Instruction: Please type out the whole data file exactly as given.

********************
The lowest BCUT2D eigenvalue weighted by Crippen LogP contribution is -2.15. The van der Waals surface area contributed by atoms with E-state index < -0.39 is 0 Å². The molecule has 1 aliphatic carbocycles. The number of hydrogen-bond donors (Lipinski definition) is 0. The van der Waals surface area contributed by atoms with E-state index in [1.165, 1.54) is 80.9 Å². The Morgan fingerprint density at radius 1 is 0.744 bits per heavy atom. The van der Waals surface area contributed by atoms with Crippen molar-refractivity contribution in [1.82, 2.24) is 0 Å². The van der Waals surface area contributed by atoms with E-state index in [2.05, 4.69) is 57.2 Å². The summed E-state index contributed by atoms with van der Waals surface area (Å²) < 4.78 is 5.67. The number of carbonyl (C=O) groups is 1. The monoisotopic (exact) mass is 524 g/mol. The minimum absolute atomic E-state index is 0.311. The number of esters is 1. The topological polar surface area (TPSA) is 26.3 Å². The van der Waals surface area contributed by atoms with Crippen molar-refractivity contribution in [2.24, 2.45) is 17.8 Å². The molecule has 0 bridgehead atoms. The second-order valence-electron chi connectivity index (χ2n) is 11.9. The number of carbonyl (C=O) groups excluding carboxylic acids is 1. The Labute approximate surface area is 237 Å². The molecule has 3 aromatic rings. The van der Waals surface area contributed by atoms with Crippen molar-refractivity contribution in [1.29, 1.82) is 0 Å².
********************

The lowest BCUT2D eigenvalue weighted by Crippen LogP contribution is -2.15. The van der Waals surface area contributed by atoms with E-state index < -0.39 is 0 Å². The molecule has 1 aliphatic carbocycles. The number of hydrogen-bond donors (Lipinski definition) is 0. The van der Waals surface area contributed by atoms with E-state index in [1.165, 1.54) is 80.9 Å². The Morgan fingerprint density at radius 1 is 0.744 bits per heavy atom. The van der Waals surface area contributed by atoms with Crippen molar-refractivity contribution in [1.82, 2.24) is 0 Å². The van der Waals surface area contributed by atoms with E-state index in [2.05, 4.69) is 57.2 Å². The summed E-state index contributed by atoms with van der Waals surface area (Å²) < 4.78 is 5.67. The number of carbonyl (C=O) groups is 1. The monoisotopic (exact) mass is 524 g/mol. The minimum absolute atomic E-state index is 0.311. The number of esters is 1. The topological polar surface area (TPSA) is 26.3 Å². The van der Waals surface area contributed by atoms with Crippen molar-refractivity contribution in [2.24, 2.45) is 17.8 Å². The molecule has 0 bridgehead atoms. The second-order valence-electron chi connectivity index (χ2n) is 11.9. The number of carbonyl (C=O) groups excluding carboxylic acids is 1. The Labute approximate surface area is 237 Å². The molecule has 3 aromatic rings. The van der Waals surface area contributed by atoms with Crippen molar-refractivity contribution in [1.29, 1.82) is 0 Å².